Mary's Reviews > Brick Lane

Brick Lane by Monica Ali
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really liked it

This is a well-told story about Bangladeshi immigrants to England, told from the point of view of a woman, Nazneen, who entered into an arranged marriage with an older man who had been in London for a while. Three lines in the book captures the sense of belonging or lack of belonging, that is the main takeaway: And most of all she thought of what he (Karim, a politically active young man, son of Bangladeshi immigrants) had that she and Hasina (her sister back in Bangladesh) and Chanu (Nazneen's husband) sought but could not find. The thing that he had and inhabited so easily. A place in the world.

There is also attention to the trials of marriage, perhaps particularly an arranged one, to a basically good but ineffective, flawed man: Nazneen heard Chanu suppress a belch. She wanted to go over to him and stroke his forehead. She wanted to get up from the table and walk out of the door and never see him again.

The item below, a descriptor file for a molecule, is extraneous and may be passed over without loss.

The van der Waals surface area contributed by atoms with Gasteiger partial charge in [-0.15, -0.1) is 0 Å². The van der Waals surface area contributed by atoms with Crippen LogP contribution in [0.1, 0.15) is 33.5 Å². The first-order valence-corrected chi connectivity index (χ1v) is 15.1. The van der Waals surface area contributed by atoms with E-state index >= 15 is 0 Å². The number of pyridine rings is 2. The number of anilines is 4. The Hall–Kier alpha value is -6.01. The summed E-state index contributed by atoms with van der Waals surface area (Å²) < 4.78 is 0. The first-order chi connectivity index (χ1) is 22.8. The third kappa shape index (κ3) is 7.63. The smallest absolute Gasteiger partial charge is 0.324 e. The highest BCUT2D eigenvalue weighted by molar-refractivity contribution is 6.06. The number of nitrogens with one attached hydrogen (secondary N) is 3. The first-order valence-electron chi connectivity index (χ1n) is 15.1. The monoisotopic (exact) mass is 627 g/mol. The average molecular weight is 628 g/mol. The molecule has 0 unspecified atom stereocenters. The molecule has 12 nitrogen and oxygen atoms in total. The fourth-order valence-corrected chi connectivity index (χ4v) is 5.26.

Humor is low key and wry: "The cigarette." It had rolled from the table and was burning on the green-and-purple rug. "Shit. Your rug is spoiled." "I don't know, said Nazneen. " if a rug is already green and purple, it is very hard to say that it is spoiled." And: Three dealers were arrested. Job opportunities opened up.

I don't know Brick Lane in London, but there is a sense that this does a good job of capturing Bangladeshi immigrant life there. The story towards the end goes on too long, but good to say, Nazneen has built a lot of confidence, and the future looks good for her.
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Reading Progress

December 3, 2014 – Started Reading
December 3, 2014 – Shelved
December 10, 2014 – Finished Reading

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